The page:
Wednesday, July 25, 2012

Emerson's English Traits

The following excerpts come from Ralph Waldo Emerson's fine collection of essays entitled, English Traits first published in 1856. I know these selections are quite long, but oh, so well worth it. As I travel around England, I have found Emerson's words to be a wonderful companion to my own thoughts. Anyone particularly traveling within the UK during the Olympics would most certainly benefit from reading here as it would lend great insight into the mind and habits of your gracious host.  I hope you enjoy.

“From London, on the 5th August, I went to Highgate, and wrote a note to Mr. Coleridge, requesting leave to pay my respects to him. It was near noon. Mr. Coleridge sent a verbal message, that he was in bed, but if I would call after one o'clock, he would see me. I returned at one, and he appeared, a short, thick old man, with bright blue eyes and fine clear complexion, leaning on his cane. He took snuff freely, which presently soiled his cravat and neat black suit. He asked whether I knew Allston, and spoke warmly of his merits…” Emerson’s English Traits
“On the 28th August, I went to Rydal Mount, to pay my respects to Mr. Wordsworth. His daughters called in their father, a plain, elderly, white-haired man, not prepossessing, and disfigured by green goggles. He sat down, and talked with great simplicity. He had just returned from a journey. His health was good, but he had broken a tooth by a fall, when walking with two lawyers, and had said, that he was glad it did not happen forty years ago; whereupon they had praised his philosophy. He had much to say of America, the more that it gave occasion for his favorite topic, — that society is being enlightened by a superficial tuition, out of all proportion to its being restrained by moral culture. Schools do no good. Tuition is not education. He thinks more of the education of circumstances than of tuition. 'Tis not question whether there are offences of which the law takes cognizance, but whether there are offences of which the law does not take cognizance. Sin is what he fears, and how society is to escape without gravest mischiefs from this source —— ? He has even said, what seemed a paradox, that they needed a civil war in America, to teach the necessity of knitting the social ties stronger. `There may be,' he said, `in America some vulgarity in manner, but that's not important. That comes of the pioneer state of things. But I fear they are too much given to the making of money; and secondly, to politics; that they make political distinction the end, and not the means. And I fear they lack a class of men of leisure, — in short, of gentlemen…” -Emerson’s English Traits
“I am not a good traveller, nor have I found that long journeys yield a fair share of reasonable hours. But the invitation was repeated and pressed at a moment of more leisure, and when I was a little spent by some unusual studies. I wanted a change and a tonic, and England was proposed to me.” -Emerson’s English Traits
“England is a garden. Under an ash-colored sky, the fields have been combed and rolled till they appear to have been finished with a pencil instead of a plough. The solidity of the structures that compose the towns speaks the industry of ages. Nothing is left as it was made. Rivers, hills, valleys, the sea itself feel the hand of a master.” -Emerson’s English Traits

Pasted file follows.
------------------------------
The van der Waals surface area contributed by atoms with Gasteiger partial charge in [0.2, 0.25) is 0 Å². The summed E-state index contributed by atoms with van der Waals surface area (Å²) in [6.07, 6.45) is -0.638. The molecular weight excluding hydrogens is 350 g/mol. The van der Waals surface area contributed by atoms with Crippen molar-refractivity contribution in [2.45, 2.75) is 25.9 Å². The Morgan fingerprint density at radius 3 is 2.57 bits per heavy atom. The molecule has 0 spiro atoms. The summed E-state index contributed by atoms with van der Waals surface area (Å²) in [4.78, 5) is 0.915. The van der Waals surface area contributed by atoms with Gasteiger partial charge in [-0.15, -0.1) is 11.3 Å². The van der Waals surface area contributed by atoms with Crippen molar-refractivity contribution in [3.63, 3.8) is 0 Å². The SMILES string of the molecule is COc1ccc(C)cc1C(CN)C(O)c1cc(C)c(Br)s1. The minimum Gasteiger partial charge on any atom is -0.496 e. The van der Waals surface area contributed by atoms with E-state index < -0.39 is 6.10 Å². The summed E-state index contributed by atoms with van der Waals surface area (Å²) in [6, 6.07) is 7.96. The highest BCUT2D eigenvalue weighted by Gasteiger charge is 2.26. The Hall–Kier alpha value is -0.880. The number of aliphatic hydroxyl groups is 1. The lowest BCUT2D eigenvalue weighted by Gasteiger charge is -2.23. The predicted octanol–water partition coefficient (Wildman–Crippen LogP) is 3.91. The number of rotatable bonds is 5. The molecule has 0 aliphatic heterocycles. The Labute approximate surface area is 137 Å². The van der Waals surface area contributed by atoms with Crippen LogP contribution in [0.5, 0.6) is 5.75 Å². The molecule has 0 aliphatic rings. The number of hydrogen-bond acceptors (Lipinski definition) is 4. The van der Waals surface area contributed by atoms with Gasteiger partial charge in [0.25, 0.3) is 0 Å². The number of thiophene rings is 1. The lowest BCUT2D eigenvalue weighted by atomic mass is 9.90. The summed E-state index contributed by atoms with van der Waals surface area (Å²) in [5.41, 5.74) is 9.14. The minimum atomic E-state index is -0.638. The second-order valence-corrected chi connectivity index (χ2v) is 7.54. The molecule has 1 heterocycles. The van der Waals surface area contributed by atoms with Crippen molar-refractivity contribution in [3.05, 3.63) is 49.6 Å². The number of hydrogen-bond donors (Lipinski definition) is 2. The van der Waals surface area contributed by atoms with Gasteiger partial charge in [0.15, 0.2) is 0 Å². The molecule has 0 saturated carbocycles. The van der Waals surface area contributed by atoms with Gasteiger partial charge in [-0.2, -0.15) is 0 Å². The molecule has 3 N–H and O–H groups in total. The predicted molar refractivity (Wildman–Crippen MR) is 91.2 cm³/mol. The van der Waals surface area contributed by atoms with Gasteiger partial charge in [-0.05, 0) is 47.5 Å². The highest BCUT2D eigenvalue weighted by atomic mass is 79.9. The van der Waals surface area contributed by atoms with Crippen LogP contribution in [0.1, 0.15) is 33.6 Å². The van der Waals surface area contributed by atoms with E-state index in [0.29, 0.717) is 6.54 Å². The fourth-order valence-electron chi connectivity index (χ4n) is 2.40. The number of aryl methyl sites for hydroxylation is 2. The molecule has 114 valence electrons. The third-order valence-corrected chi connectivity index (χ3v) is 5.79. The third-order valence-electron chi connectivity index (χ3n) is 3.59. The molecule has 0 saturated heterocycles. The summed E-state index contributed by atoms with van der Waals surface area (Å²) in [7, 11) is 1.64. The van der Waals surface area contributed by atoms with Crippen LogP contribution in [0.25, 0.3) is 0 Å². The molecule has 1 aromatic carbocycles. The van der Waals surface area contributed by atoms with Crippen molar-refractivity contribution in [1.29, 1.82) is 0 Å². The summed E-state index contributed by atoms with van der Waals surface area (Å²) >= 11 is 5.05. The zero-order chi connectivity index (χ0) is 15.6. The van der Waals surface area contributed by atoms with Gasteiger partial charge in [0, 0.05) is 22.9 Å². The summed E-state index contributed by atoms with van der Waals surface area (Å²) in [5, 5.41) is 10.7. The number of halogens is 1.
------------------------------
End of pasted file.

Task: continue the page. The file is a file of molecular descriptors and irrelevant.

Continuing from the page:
“A wise traveller will naturally choose to visit the best of actual nations; and an American has more reasons than another to draw him to Britain.” -Emerson’s English Traits
“See what books fill our libraries. Every book we read, every biography, play, romance, in whatever form, is still English history and manners. So that a sensible Englishman once said to me, "As long as you do not grant us copyright, we shall have the teaching of you." -Emerson’s English Traits
“The territory has a singular perfection. The climate is warmer by many degrees than it is entitled to by latitude. Neither hot nor cold, there is no hour in the whole year when one cannot work. Here is no winter, but such days as we have in Massachusetts in November, a temperature which makes no exhausting demand on human strength, but allows the attainment of the largest stature. Charles the Second said, "it invited men abroad more days in the year and more hours in the day than another country." Then England has all the materials of a working country except wood. The constant rain, — a rain with every tide, in some parts of the island, — keeps its multitude of rivers full, and brings agricultural production up to the highest point. It has plenty of water, of stone, of potter's clay, of coal, of salt, and of iron. The land naturally abounds with game, immense heaths and downs are paved with quails, grouse, and woodcock, and the shores are animated by water birds. The rivers and the surrounding sea spawn with fish; there are salmon for the rich, and sprats and herrings for the poor. In the northern lochs, the herring are in innumerable shoals; at one season, the country people say, the lakes contain one part water and two parts fish.” -Emerson’s English Traits

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